Although some adults received a diagnosis of ADHD as a child, there is still a large percentage in which ADHD has not been recognised. Those affected have often lived a life of suffering – ultimately, there was no appropriate explanation for certain behaviours and characteristics. At the same time, the pressure is often immense – relationships threaten to implode and problems at work get out of hand.
Therefore, for many adults, a diagnosis of ADHD is fundamentally one thing: a huge relief and the foundation for a new start and/or treatment objectives.
ADHD Diagnosis: Methods
Various processes are used to diagnose ADHD including:
- Medical History
Specific Diagnosis of ADHD
Specific ADHD questionnaires are generally used as the basis for diagnosis. They help the patient to better assess his or her symptoms.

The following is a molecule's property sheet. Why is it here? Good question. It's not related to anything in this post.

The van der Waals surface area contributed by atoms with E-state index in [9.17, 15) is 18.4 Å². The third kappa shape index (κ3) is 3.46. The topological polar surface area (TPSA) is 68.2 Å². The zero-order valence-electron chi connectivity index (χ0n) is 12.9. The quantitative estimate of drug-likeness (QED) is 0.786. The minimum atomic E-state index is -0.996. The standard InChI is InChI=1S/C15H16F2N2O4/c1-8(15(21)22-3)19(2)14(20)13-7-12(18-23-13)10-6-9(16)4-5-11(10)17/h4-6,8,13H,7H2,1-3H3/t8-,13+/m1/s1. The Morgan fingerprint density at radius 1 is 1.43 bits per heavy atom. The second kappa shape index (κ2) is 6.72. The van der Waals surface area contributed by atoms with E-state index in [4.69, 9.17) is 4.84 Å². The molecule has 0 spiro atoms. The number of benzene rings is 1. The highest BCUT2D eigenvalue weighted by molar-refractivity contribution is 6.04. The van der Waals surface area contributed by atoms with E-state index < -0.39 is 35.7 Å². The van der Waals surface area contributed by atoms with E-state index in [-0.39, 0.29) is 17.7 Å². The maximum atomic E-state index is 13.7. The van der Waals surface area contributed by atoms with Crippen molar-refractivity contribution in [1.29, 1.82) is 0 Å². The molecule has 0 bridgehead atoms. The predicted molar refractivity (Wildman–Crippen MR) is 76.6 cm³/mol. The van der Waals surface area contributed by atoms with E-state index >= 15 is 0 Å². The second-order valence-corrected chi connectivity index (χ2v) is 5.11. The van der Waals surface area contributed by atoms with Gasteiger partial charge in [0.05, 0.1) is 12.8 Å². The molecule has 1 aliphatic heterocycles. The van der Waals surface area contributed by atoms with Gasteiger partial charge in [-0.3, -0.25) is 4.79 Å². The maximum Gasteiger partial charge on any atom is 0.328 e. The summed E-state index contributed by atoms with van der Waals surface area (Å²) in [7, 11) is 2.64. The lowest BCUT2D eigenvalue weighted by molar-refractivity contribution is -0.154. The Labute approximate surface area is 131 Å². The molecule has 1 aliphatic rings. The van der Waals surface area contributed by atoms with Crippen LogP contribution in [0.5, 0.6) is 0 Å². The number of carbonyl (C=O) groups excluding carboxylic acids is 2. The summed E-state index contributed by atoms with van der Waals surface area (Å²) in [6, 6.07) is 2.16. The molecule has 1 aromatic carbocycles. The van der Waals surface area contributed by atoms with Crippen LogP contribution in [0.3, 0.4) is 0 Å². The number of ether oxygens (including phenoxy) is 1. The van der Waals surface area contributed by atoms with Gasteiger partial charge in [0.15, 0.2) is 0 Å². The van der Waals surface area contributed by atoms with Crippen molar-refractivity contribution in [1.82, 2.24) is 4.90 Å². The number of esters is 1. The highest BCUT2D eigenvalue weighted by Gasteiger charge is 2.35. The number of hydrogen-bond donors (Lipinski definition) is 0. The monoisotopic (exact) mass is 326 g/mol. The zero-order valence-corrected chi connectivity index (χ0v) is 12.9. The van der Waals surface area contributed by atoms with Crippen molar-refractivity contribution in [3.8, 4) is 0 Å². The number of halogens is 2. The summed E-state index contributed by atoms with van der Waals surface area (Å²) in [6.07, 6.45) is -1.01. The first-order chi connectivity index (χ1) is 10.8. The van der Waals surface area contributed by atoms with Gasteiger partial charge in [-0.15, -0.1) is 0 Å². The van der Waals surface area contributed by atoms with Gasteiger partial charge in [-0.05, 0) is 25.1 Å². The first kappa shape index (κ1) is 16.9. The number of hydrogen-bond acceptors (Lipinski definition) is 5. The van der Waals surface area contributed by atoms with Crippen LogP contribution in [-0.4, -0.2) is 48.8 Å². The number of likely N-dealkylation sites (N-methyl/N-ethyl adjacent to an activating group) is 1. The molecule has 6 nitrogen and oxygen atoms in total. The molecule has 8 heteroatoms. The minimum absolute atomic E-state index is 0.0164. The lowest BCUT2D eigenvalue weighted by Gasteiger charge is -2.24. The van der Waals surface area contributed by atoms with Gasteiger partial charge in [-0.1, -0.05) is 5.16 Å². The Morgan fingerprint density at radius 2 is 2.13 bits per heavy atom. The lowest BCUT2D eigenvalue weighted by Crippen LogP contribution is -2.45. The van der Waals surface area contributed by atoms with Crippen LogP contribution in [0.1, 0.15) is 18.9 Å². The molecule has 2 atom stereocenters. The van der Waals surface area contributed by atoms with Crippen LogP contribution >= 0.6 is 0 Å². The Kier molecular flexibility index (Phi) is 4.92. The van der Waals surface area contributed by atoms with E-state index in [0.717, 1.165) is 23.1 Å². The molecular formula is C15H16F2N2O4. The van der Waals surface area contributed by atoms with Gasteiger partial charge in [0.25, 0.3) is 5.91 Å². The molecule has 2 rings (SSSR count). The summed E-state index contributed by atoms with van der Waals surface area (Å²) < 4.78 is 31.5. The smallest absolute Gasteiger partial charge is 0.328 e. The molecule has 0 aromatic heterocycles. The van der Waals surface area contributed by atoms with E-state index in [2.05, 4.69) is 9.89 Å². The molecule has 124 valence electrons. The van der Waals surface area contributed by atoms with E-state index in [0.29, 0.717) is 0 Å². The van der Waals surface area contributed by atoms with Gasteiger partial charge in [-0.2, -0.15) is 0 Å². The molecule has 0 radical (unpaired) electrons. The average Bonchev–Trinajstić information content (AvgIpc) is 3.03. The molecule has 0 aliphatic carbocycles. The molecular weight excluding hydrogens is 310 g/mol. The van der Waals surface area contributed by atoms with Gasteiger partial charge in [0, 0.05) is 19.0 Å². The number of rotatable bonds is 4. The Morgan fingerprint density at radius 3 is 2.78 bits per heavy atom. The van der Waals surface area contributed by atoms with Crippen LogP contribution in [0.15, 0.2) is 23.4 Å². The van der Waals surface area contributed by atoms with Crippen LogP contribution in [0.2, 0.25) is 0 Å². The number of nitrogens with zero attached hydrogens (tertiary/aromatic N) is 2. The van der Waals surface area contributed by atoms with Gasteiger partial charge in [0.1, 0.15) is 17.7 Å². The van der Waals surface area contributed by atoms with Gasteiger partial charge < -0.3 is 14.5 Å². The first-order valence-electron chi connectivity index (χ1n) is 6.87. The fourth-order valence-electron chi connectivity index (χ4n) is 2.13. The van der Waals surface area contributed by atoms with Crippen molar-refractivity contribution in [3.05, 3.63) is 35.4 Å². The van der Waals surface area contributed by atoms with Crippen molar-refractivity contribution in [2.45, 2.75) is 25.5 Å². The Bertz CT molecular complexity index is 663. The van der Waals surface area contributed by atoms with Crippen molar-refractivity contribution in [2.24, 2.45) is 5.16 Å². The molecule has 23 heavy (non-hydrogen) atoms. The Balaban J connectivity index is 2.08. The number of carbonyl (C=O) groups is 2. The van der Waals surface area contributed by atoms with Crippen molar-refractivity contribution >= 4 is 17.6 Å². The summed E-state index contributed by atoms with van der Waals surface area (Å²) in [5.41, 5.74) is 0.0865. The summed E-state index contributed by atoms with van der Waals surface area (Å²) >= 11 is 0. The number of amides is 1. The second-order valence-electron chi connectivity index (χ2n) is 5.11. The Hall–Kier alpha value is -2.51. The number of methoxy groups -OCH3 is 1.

Examining the thyroid gland, taking blood values, ECG, etc. rules out other underlying diseases
Discussion with the Caregiver
A discussion between a doctor and individual's partner as well as with a caregiver from childhood (often relevant symptoms are not remembered by the patients themselves, but others can provide a good description of special characteristics). Even looking at primary school certificates is often helpful.
Carrying Out Special Tests
Determination of cognitive performance and attention performance
As part of any diagnosis of ADHD, it's also important to rule out other mental disorders such as depression and addictions. However, ADHD can sometimes also be associated with another mental disorder. For individualised treatment, it is essential that all causal factors are recognised and included in the treatment plan.
Diagnosis of ADHD – What now?
For many adults, the diagnosis of ADHD is initially a relief. They now know the origin of their problems!
The other good news: There are now effective treatment options that can help manage life with ADHD. In most cases, a combination of different therapeutic components is used.
Read more about treatment for ADHD.